Australia’s Super Rugby teams are sharing GPS data and a landmark two-day conference aims at putting them on the same page ahead of the 2018 Super Rugby season.
The forum, bringing together coaches, analysts and strength and conditioning departments of the Wallabies, Sevens and Super Rugby sides, the first gathering of its kind in Australia.
With one of Australia’s worst Super Rugby years on record, the need for improvement has been acknowledged across the country and Whitaker hopes the meetings provide a catalyst for that, with input from University of Technology, Sydney (UTS) Business School.
In a sign of a more united approach, flagged under a ‘one plan’ proposal announced in August, all five Super Rugby clubs have had access to de-identified GPS data of their rivals this season.
Where data sharing has been met with resistance in areas of other football codes, Whitaker said the five Australian teams had been open to identified and de-identified data sharing, with Wallabies’ success the end goal.
“There is a learning, developing coaching group across Super Rugby, Wallabies and Sevens that I think will really commit to that sharing,” he said.
“We had a great example earlier this year where we basically shared training load and playing load data for all of our Super Rugby players, to all of our Super clubs.
“They agreed to that with us.
“So it was a really good sign that they were open and that only makes everybody better.
“We start to learn, and probably the simplest form of analysis is to compare amongst ourselves and we have that moving already.”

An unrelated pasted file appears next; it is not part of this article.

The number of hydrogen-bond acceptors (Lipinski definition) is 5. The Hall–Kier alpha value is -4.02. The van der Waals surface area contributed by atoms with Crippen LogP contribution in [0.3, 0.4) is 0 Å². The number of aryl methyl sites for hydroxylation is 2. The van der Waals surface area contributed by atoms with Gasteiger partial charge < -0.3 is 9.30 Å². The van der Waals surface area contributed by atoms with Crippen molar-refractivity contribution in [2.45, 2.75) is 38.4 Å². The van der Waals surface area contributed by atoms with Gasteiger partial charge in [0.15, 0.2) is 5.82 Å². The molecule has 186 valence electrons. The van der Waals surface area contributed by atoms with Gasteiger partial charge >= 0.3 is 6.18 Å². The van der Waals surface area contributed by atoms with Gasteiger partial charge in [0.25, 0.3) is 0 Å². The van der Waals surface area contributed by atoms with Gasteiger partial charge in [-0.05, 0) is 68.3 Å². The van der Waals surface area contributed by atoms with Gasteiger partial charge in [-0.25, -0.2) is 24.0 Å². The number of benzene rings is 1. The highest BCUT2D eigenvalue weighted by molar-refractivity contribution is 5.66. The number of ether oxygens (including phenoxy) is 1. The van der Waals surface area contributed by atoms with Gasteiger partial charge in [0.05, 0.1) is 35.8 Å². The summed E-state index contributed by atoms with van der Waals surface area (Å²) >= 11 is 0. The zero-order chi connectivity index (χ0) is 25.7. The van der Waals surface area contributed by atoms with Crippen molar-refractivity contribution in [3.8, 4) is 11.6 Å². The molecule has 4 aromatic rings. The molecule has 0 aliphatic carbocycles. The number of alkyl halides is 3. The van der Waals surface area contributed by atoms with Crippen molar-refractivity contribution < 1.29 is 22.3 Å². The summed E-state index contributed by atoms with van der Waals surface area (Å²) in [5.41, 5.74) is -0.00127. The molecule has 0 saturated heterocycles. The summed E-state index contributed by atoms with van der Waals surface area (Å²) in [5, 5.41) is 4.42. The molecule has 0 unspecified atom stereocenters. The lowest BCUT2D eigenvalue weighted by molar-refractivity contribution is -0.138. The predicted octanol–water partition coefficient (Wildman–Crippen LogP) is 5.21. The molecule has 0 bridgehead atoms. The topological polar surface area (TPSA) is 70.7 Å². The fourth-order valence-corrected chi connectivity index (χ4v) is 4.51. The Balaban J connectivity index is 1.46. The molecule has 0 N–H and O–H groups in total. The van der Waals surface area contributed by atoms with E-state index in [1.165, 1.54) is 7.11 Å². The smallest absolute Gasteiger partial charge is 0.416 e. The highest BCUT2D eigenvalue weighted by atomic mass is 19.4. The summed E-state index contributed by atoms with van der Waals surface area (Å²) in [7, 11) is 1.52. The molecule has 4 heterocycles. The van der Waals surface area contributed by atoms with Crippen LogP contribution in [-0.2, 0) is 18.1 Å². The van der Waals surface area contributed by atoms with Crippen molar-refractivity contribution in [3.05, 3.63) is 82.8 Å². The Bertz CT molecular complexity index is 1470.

Reticent to use the word ‘centralisation’, Whitaker said there was a ‘collegiality’ among the state unions that would hopefully mirror the system seen in New Zealand, which has bred success though Super Rugby and in Tests.
“We've looked at it pretty closely and I think at the end of the day, they've got a level of coordination through structure that supports them,” he said.
“You can't just hope for collaboration or talk about it. You've got to have a system that enables it.
"I think that's what they've got.
“Talking to some of the coaches here who have experienced it, that's what they're suggesting they do have but it doesn't come without challenges.”<
Whitaker said advice wouldn’t just be one-way traffic when the national and franchise staff met, either.
“I think one of the systems we want to build is one where there is challenge in and around, whether it be international level, Super level, whatever, it's not just a hierarchy of decision making that starts at the top and blends down,” he said.
“People have used the word centralisation before and those sort of things, I think it's bigger than that.
“It's truly bigger than that and it's getting everyone to commit to that one system locally delivered that achieves winning and everyone can be proud of it.”
Whitaker was confident change, and success, would be able to be seen relatively quickly, as the states work together with national staff.
“One of the metaphors we've used is maybe we're sort of a little bit low in the pool at the moment but we've got a great opportunity to push off the bottom and shoot through to the surface,” he said.
“Again, that's easy to say, we've got to action that now.
“That's why I think everybody here, there's still a lot of belief, there's not this sense of hoping or wondering and that sort of thing and again we're going to make sure that's part of what we do here as a group, is make sure that we truly believe and we will believe that we can break through for winning pretty quickly.”